Facebook has just recently launched Rooms, a new app that allows users to connect with other people all over the world anonymously. However, the two-day-old app has already gotten itself into some snags.

Damien Rottenberg, co-founder and chief technology officer of a company that launched a very similar app, alleges Facebook of stealing the idea of an anonymous message board for mobile users.

His company, Room, developed an app with the same name, which is currently available on Apple's App Store and was last updated in September. Much like Rooms, Rottenberg's Room allows users to create and customize their own chatrooms and invite other people to participate in anonymous discussions.

Rottenberg tells 9to5Mac that the company does not believe that the existence of Facebook Rooms is not a coincidence, given how similar the name and features are of the two apps.

"We're sure this is not a coincidence. We don't understand how Facebook, with all their lawyers, could have released an app with the same name and features," he says. "We won't let this happen and we want to defend all entrepreneurs with great ideas and visions."

Facebook took the wraps off Rooms, a standalone app that hopes to take us all back to the future. Rooms, unlike Snapchat, Whisper or any of the popular ephemeral messaging apps today, is the ultimate anti-Facebook app. While the social network has built its business on real user identities, its new app is all about allowing people to be who they want to be online.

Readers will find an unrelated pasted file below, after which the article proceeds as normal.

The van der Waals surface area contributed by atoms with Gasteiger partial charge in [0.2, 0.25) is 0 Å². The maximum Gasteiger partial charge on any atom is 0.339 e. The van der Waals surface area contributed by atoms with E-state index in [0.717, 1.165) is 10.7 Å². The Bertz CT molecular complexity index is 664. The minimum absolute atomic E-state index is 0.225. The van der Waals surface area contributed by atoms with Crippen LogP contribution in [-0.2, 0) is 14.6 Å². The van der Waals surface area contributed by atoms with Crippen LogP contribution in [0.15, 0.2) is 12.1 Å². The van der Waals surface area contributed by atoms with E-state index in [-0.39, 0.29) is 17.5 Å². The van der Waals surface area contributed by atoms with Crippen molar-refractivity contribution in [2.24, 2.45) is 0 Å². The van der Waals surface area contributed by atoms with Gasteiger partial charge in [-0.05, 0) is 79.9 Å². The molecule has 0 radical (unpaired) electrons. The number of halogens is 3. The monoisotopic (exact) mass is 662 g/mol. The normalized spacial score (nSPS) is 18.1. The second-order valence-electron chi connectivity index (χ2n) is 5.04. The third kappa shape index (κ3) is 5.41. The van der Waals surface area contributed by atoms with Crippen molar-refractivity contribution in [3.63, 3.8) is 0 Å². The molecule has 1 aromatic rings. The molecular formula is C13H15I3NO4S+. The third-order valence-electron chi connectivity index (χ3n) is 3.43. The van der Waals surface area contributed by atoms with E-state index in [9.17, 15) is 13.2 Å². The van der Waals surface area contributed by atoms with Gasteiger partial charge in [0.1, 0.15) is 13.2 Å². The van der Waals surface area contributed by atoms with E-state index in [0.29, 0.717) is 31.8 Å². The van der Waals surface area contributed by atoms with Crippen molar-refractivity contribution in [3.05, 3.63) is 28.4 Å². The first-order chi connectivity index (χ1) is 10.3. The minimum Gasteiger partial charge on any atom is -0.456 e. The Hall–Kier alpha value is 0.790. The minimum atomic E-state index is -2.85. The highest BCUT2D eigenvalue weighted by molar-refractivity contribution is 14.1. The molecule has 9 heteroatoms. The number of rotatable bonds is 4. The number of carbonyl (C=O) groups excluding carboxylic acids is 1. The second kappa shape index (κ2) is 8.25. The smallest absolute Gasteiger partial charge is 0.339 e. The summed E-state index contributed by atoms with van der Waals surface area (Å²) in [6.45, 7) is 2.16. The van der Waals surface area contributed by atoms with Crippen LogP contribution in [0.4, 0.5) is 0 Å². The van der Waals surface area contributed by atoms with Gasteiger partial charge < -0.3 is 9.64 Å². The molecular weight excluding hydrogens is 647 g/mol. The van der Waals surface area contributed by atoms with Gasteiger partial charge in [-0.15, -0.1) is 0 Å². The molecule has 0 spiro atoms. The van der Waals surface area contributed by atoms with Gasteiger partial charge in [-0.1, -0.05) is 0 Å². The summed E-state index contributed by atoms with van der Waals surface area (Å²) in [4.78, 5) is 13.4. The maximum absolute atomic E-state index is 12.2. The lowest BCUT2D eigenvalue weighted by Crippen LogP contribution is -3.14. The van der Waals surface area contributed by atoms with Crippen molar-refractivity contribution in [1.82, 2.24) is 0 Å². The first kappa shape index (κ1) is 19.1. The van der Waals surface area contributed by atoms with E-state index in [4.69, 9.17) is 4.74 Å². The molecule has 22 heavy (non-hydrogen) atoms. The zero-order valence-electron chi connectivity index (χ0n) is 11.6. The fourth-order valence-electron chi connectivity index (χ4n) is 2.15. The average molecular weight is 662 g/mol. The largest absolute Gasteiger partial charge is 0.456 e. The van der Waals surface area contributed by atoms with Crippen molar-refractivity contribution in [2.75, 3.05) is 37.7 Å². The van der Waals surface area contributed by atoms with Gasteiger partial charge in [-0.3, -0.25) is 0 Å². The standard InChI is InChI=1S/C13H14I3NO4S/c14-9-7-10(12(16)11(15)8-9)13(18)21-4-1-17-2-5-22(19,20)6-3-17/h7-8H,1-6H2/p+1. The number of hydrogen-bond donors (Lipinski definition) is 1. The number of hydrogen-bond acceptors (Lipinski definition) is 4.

"One of the magical things about the early days of the web was connecting to people who you would never encounter otherwise in your daily life," writes Josh Miller, head of the Rooms team. "Forums, message boards and chatrooms were meeting places for people who didn't necessarily share geographies or social connections, but had something in common. Places where what you said mattered more than who you were and whom you knew."

Those who participate in a Rooms discussion can join through private invitations by the discussion's creator or by taking a screenshot of a link to the discussion board. Rooms doesn't require anyone to use his real name, and users can have different usernames across different discussions.

However, unlike the web-based discussion boards of the early 1990s and 2000s, Rooms is aimed at the current generation of Instagram users by limiting the app to mobile only. It has settings that encourage the sharing of photos and videos. Rooms is currently available for iOS. No word yet has been made on when it comes to Android.

Users, however, have been having trouble downloading Rooms. A number of people have taken to Twitter to complain that they are unable to download the new app.

Rooms isn't the only Facebook app to run into copyright troubles. Earlier this year, the social network earned the ire of popular drawing app developer FiftyThree when Facebook released a similarly named app called Paper. An Instagram-released app called Bolt also ran into the same situation.

Rottenberg says he and co-founder Frank-David Cohen were assessing their legal options.

ⓒ 2021 TECHTIMES.com All rights reserved. Do not reproduce without permission.